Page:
See a salamander grow from a single cell

A filmmaker has captured mesmerizing and intimate details of an alpine newt's first days.

See a salamander grow from a single cell in this incredible time-lapse

You, me, the lemurs in the trees, the snakes in the desert, and the squid in the deep sea—all of us began as a single cell. From the largest creature that’s ever existed—the blue whale—to the inch-long bumblebee bat, each of us can rewind our existence to the same humble foundation.

Amazingly, photographer and filmmaker Jan van IJken has captured these first fleeting moments. Using a combination of time-lapse photography and video recording, he molded them into a powerful new film called “Becoming.”

“My idea was to film the origin of life, the actual beginning of life,” says van IJken. “So I started to do research and I found out that frog and salamander eggs are fully transparent.”

From there, van IJken teamed up with an amphibian breeder who kept an extra-close watch on a captive population of alpine newts, which are a type of salamander. When a female laid a clutch of eggs and a male fertilized it, the breeder would call van IJken, who would then race over and begin filming through a microscope.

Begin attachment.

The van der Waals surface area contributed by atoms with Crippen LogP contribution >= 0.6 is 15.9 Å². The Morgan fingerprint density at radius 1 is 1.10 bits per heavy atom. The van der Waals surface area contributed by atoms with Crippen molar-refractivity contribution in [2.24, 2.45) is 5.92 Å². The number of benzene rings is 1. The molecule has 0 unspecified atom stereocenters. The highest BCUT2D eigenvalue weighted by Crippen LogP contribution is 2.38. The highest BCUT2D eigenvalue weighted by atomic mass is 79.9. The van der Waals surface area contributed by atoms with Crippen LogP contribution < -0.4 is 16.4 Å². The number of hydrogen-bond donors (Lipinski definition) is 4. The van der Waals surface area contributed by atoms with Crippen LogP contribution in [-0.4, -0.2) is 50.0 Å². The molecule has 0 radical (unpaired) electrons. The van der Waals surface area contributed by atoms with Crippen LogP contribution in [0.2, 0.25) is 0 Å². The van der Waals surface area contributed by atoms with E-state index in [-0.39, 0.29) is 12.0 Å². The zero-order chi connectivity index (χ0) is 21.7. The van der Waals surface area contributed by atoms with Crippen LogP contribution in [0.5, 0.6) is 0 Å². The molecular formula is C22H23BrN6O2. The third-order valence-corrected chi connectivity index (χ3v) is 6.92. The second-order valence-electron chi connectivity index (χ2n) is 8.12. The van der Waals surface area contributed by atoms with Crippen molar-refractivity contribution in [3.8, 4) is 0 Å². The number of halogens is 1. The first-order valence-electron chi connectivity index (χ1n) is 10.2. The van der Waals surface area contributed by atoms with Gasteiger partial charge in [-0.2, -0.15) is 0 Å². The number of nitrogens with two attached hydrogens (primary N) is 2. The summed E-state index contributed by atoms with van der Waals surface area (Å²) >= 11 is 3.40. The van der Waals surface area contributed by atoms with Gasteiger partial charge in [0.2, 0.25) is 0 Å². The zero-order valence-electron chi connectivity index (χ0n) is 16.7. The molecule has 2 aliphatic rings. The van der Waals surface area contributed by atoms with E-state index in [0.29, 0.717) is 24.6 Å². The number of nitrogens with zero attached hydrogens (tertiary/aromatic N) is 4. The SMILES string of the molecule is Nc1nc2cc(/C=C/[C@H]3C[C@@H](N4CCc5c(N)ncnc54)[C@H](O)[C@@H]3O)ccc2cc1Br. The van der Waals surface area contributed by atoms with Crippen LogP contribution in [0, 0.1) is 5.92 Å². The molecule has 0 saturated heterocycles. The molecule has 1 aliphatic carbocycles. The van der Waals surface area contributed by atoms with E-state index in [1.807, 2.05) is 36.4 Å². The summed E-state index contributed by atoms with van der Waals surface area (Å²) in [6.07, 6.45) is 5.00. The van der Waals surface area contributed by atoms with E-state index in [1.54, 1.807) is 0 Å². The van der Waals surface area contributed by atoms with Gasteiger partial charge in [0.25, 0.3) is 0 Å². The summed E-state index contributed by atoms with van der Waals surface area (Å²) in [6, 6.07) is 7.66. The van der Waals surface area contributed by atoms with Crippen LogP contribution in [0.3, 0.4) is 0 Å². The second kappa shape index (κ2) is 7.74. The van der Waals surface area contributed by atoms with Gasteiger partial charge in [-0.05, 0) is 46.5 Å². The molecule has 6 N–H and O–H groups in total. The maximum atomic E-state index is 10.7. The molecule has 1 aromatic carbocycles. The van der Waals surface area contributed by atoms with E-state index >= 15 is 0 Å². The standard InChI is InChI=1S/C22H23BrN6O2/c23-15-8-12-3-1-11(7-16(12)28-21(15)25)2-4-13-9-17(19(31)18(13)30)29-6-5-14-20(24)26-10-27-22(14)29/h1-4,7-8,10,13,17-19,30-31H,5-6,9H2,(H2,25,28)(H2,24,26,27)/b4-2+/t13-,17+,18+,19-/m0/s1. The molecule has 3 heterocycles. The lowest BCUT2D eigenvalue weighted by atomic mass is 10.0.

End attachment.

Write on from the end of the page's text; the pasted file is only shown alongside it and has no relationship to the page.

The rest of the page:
“It was quite complicated, because I wanted to capture the first cleavage,” he says, referring to the split second when the original, single cell of an organism divides for the first time. (Watch a sausage-size larva transform into a beetle.)

Often, van IJken arrived just moments too late. Or a multi-day timelapse shot would be ruined because the developments he’d been hoping to catch were happening on the opposite side of the embryo, out of view. Or he’d catch them, but the lighting would be off, or the shot out of focus.

After more than six months of filming and countless tweaks, van IJken was able to shrink what would take around four weeks in nature down to just six minutes of otherworldly beauty.